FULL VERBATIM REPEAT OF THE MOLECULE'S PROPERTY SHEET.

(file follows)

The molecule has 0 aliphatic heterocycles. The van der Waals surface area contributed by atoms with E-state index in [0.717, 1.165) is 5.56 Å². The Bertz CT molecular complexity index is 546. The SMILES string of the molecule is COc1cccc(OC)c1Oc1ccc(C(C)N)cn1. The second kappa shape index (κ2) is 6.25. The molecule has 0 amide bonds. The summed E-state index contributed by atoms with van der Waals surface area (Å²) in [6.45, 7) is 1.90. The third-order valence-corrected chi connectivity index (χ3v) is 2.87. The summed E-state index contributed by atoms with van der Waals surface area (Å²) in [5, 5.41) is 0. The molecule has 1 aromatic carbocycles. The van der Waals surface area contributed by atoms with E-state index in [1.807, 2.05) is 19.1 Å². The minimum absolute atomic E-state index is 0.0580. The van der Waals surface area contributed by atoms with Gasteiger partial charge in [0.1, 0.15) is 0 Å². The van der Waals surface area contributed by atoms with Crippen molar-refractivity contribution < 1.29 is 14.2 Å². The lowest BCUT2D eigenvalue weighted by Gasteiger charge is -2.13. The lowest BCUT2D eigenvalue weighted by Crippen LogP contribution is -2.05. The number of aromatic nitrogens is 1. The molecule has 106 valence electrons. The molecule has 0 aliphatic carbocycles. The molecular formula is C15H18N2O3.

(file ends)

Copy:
The molecule has 0 aliphatic heterocycles. The van der Waals surface area contributed by atoms with E-state index in [0.717, 1.165) is 5.56 Å². The Bertz CT molecular complexity index is 546. The SMILES string of the molecule is COc1cccc(OC)c1Oc1ccc(C(C)N)cn1. The second kappa shape index (κ2) is 6.25. The molecule has 0 amide bonds. The summed E-state index contributed by atoms with van der Waals surface area (Å²) in [6.45, 7) is 1.90. The third-order valence-corrected chi connectivity index (χ3v) is 2.87. The summed E-state index contributed by atoms with van der Waals surface area (Å²) in [5, 5.41) is 0. The molecule has 1 aromatic carbocycles. The van der Waals surface area contributed by atoms with E-state index in [1.807, 2.05) is 19.1 Å². The minimum absolute atomic E-state index is 0.0580. The van der Waals surface area contributed by atoms with Gasteiger partial charge in [0.1, 0.15) is 0 Å². The van der Waals surface area contributed by atoms with Crippen molar-refractivity contribution < 1.29 is 14.2 Å². The lowest BCUT2D eigenvalue weighted by Gasteiger charge is -2.13. The lowest BCUT2D eigenvalue weighted by Crippen LogP contribution is -2.05. The number of aromatic nitrogens is 1. The molecule has 106 valence electrons. The molecule has 0 aliphatic carbocycles. The molecular formula is C15H18N2O3.